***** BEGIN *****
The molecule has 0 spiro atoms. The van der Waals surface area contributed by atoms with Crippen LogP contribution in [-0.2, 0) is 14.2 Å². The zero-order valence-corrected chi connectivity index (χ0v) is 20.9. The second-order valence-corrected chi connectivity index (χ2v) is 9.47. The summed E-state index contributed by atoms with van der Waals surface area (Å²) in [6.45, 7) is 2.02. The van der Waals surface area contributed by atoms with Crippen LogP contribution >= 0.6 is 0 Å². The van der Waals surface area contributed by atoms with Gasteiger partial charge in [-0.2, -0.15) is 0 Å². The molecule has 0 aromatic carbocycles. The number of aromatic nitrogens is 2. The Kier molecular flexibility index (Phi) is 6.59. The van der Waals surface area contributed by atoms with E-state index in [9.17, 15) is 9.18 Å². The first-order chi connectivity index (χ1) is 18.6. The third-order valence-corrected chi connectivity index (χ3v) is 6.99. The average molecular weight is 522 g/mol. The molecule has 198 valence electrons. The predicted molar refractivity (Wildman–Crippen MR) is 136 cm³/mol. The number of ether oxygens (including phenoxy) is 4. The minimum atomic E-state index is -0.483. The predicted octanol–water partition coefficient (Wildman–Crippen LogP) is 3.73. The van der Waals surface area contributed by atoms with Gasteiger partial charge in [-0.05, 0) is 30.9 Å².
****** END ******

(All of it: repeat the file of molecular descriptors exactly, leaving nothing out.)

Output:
The molecule has 0 spiro atoms. The van der Waals surface area contributed by atoms with Crippen LogP contribution in [-0.2, 0) is 14.2 Å². The zero-order valence-corrected chi connectivity index (χ0v) is 20.9. The second-order valence-corrected chi connectivity index (χ2v) is 9.47. The summed E-state index contributed by atoms with van der Waals surface area (Å²) in [6.45, 7) is 2.02. The van der Waals surface area contributed by atoms with Crippen LogP contribution >= 0.6 is 0 Å². The van der Waals surface area contributed by atoms with Gasteiger partial charge in [-0.2, -0.15) is 0 Å². The molecule has 0 aromatic carbocycles. The number of aromatic nitrogens is 2. The Kier molecular flexibility index (Phi) is 6.59. The van der Waals surface area contributed by atoms with E-state index in [9.17, 15) is 9.18 Å². The first-order chi connectivity index (χ1) is 18.6. The third-order valence-corrected chi connectivity index (χ3v) is 6.99. The average molecular weight is 522 g/mol. The molecule has 198 valence electrons. The predicted molar refractivity (Wildman–Crippen MR) is 136 cm³/mol. The number of ether oxygens (including phenoxy) is 4. The minimum atomic E-state index is -0.483. The predicted octanol–water partition coefficient (Wildman–Crippen LogP) is 3.73. The van der Waals surface area contributed by atoms with Gasteiger partial charge in [-0.05, 0) is 30.9 Å².